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For students learning American history, what does just ‘the facts’ mean?

This article represents the opinion of the Tampa Bay Times Editorial Board.

Teaching history in Florida public school classes comes back to a simple proposition: “Teach the facts,” says Richard Corcoran, the Florida Education Commissioner. Well, here are some facts about American history. Which one should you know? And in what context?

Thomas Jefferson was the principal author of the Declaration of Independence, the founding document of the United States. He was also a slave owner, and almost certainly fathered several children with a slave named Sally Hemings. He never released her.

On July 4, 1776, the Declaration of Independence was adopted, establishing the newly independent colonies as an example to the world. Of course, the new nation counted nearly 700,000 slaves a few years later. Black slavery began in what is now the United States more than 150 years ago, and the majority of the Declaration’s signers—not just Jefferson—actually owned other human beings.

Cotton was king in the mid-19th century. By 1860, cotton had become the most important American commodity and made up two-thirds of the world’s supply. By the time the Constitution was written in 1787, the nation had produced almost no cotton, but with the outbreak of the Civil War, enslaved blacks produced more than £2 billion annually. But black slaves were the most valuable its origin: “In 1860, slaves as an asset were greater wealth than all American manufacturing, all railroads, and all the productive capacity of the United States combined. Slaves were the largest financial asset, by far, of property in the entire American economy, according to Yale University historian David W. .Blight.

President Woodrow Wilson was a foreign policy progressive who pushed for the League of Nations, an early version of the United Nations, and put a proposal for a just peace to end World War I in his Fourteen Point Plan. He also supported the Ku Klux Klan, which called blacks the “ignorant and inferior race” and re-segregated the workforce in the federal civil service after winning the presidency in 1912, reversing the practices of previous presidents.

September 1, 1939. Germany invaded Poland in a blitzkrieg, starting World War II. Poland fell, then Denmark and Norway, then France – most of Western Europe, except for Britain. The United States, the land of democracy and exceptionalism, stayed out of war for more than two years while Adolf Hitler controlled most of Europe and began the mass murder of the Jewish people.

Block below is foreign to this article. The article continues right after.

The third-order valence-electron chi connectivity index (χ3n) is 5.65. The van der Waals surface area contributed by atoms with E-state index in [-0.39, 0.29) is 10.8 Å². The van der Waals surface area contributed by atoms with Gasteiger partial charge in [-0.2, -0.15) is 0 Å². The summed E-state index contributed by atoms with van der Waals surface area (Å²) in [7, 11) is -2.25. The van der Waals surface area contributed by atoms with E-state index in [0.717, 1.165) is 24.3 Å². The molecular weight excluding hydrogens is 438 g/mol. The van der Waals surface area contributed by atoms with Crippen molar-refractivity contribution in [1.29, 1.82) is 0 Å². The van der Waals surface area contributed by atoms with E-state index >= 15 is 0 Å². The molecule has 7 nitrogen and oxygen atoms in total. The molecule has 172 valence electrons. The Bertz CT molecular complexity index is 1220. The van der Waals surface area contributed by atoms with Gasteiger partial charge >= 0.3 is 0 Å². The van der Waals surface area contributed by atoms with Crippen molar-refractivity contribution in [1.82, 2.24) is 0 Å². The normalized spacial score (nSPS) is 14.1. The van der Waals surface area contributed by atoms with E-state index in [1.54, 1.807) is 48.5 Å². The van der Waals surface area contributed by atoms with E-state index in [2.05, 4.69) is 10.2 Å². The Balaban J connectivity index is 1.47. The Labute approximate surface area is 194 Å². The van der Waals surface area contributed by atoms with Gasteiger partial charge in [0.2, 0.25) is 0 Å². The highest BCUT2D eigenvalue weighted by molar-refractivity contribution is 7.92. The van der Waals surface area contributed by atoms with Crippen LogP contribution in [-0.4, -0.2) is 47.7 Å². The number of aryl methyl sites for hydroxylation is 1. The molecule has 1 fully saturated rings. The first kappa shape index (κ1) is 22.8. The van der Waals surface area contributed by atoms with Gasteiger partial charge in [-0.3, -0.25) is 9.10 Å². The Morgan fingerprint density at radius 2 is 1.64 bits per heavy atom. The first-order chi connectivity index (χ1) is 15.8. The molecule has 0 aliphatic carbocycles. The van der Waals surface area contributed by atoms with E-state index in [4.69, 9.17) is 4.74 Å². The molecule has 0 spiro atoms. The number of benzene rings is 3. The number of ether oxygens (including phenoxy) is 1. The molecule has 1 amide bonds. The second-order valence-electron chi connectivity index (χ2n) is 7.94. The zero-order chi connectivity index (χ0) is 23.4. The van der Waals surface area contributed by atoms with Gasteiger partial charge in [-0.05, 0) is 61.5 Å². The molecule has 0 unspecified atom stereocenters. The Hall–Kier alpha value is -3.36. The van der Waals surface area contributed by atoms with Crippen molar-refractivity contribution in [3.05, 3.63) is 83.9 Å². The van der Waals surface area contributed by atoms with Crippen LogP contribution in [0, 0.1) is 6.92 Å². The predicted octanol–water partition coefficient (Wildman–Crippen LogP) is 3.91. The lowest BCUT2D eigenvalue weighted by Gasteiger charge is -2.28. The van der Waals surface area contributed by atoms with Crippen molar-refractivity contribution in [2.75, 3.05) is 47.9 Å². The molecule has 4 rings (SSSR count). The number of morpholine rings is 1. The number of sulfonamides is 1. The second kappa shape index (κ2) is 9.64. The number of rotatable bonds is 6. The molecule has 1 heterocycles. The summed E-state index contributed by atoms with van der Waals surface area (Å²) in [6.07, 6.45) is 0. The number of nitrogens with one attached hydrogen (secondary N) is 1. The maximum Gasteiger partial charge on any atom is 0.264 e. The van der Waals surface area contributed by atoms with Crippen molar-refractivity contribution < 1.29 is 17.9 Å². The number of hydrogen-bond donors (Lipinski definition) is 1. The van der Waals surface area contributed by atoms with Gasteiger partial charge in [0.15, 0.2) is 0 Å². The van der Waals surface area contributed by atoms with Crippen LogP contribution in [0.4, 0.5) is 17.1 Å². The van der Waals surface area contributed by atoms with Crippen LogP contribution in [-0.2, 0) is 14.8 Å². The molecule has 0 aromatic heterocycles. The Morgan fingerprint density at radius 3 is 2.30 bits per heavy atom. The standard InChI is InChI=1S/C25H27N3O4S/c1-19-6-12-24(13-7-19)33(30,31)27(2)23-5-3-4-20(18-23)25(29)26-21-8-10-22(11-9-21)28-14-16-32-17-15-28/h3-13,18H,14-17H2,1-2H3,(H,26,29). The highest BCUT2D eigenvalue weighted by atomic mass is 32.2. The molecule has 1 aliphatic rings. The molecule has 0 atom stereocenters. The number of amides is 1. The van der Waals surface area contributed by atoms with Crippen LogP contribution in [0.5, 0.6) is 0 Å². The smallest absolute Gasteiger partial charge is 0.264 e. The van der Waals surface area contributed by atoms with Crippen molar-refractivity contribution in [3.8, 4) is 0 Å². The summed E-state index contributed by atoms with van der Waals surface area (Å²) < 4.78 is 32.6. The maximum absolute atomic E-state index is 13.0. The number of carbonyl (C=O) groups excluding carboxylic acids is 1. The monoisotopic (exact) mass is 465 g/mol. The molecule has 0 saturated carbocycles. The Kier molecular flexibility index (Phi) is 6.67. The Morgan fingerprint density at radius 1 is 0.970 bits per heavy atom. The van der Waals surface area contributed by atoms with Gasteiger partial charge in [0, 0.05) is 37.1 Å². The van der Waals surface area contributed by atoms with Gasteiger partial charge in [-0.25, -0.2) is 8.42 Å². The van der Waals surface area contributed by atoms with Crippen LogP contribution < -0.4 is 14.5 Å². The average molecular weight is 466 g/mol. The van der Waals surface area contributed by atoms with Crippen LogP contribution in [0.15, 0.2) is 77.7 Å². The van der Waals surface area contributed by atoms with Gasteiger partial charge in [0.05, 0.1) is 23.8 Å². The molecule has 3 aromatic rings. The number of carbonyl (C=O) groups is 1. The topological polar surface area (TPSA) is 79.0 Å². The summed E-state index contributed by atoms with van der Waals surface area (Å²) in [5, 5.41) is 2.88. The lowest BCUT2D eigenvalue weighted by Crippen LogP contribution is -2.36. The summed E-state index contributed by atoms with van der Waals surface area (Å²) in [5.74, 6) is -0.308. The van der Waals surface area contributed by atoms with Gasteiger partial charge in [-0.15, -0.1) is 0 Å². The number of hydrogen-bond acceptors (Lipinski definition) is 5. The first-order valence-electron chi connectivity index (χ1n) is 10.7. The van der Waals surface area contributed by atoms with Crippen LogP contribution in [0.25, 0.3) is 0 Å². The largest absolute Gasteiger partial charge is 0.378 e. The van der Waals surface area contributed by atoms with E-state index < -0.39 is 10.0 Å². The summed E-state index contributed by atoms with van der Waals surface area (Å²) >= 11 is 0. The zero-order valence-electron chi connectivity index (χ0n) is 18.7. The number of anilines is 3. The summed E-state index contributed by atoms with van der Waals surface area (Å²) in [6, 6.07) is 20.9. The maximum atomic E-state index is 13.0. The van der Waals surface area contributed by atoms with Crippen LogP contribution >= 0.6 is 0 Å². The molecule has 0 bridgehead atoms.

December 7, 1941. Japan launches an air attack on Pearl Harbor, leading the United States into World War II. But until then, the United States had declared war only on Japan. War was not declared on Germany until Hitler declared war on the United States days later.

The United States played a major role in winning the war in Europe and the Pacific, and defeating fascism. However, the United States also helped drop an incendiary bomb on Dresden in Germany and remains the only country to use nuclear weapons, dropping atomic bombs on the Japanese cities of Hiroshima and Nagasaki in August 1945. But in the aftermath of the war, forward thinking and globalization were as expended as the Marshall Plan Also billions of US tax dollars to help Western European countries – including West Germany – rebuild their shattered economies.

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Wernher von Braun was a rocket scientist in the literal sense of the word. He designed the Saturn V rocket that shot Neil Armstrong and his crew from Apollo 11 to the Moon, won the “Space Race” against the Soviets and brought Earth’s inhabitants together in awe when Armstrong spoke of humanity’s “giant leap” from the surface of the Moon. Von Braun was also a Nazi who worked with Hitler to pioneer the V-2 missile. The letter “V” stands for “Vergeltungswaffe”, which means revenge or vengeance, and this is what the weapon inflicted on Britain at the end of World War II.

So what is the lesson from the scattering of these facts from America’s past? History is complicated. Facts need context. And educators need the freedom to ask the tough questions that get our next generation of citizens to think about what it means to be a Florida – and an American.

The editorials are the institutional voice of the Tampa Bay Times. Editorial board members are editorial editor Graham Brink, Sherry Day, Sebastian Durich, John Hill and Jim Verholst, and Chairman and CEO Paul Tash. He follows Tweet embed On Twitter for more opinion news.


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